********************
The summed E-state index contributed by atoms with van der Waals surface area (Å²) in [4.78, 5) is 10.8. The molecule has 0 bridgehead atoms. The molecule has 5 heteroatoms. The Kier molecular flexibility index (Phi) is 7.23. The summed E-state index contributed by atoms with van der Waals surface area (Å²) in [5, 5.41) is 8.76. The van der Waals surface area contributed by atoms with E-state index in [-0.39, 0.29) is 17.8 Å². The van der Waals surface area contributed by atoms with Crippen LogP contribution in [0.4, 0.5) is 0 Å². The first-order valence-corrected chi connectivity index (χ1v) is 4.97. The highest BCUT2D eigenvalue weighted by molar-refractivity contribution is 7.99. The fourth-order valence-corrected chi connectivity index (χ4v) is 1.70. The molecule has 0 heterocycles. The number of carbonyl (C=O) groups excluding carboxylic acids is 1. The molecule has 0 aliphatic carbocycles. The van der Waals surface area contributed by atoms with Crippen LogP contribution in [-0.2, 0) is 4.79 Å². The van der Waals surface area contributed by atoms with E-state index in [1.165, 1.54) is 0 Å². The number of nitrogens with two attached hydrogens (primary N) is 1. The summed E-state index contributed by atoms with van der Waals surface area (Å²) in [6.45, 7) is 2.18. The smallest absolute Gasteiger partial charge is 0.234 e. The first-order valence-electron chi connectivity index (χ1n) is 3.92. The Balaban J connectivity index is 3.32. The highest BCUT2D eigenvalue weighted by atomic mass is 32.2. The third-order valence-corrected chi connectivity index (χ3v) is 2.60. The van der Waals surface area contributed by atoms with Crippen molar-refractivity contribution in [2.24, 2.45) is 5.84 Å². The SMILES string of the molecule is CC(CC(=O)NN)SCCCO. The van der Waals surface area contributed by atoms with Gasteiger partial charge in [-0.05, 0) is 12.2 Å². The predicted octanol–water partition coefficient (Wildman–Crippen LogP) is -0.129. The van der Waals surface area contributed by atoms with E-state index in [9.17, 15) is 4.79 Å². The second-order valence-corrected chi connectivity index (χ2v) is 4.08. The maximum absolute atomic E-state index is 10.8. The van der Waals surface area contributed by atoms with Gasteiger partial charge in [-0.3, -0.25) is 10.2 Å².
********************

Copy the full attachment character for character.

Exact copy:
The summed E-state index contributed by atoms with van der Waals surface area (Å²) in [4.78, 5) is 10.8. The molecule has 0 bridgehead atoms. The molecule has 5 heteroatoms. The Kier molecular flexibility index (Phi) is 7.23. The summed E-state index contributed by atoms with van der Waals surface area (Å²) in [5, 5.41) is 8.76. The van der Waals surface area contributed by atoms with E-state index in [-0.39, 0.29) is 17.8 Å². The van der Waals surface area contributed by atoms with Crippen LogP contribution in [0.4, 0.5) is 0 Å². The first-order valence-corrected chi connectivity index (χ1v) is 4.97. The highest BCUT2D eigenvalue weighted by molar-refractivity contribution is 7.99. The fourth-order valence-corrected chi connectivity index (χ4v) is 1.70. The molecule has 0 heterocycles. The number of carbonyl (C=O) groups excluding carboxylic acids is 1. The molecule has 0 aliphatic carbocycles. The van der Waals surface area contributed by atoms with Crippen LogP contribution in [-0.2, 0) is 4.79 Å². The van der Waals surface area contributed by atoms with E-state index in [1.165, 1.54) is 0 Å². The number of nitrogens with two attached hydrogens (primary N) is 1. The summed E-state index contributed by atoms with van der Waals surface area (Å²) in [6.45, 7) is 2.18. The smallest absolute Gasteiger partial charge is 0.234 e. The first-order valence-electron chi connectivity index (χ1n) is 3.92. The Balaban J connectivity index is 3.32. The highest BCUT2D eigenvalue weighted by atomic mass is 32.2. The third-order valence-corrected chi connectivity index (χ3v) is 2.60. The van der Waals surface area contributed by atoms with Crippen molar-refractivity contribution in [2.24, 2.45) is 5.84 Å². The SMILES string of the molecule is CC(CC(=O)NN)SCCCO. The van der Waals surface area contributed by atoms with Gasteiger partial charge in [-0.05, 0) is 12.2 Å². The predicted octanol–water partition coefficient (Wildman–Crippen LogP) is -0.129. The van der Waals surface area contributed by atoms with E-state index in [9.17, 15) is 4.79 Å². The second-order valence-corrected chi connectivity index (χ2v) is 4.08. The maximum absolute atomic E-state index is 10.8. The van der Waals surface area contributed by atoms with Gasteiger partial charge in [-0.3, -0.25) is 10.2 Å².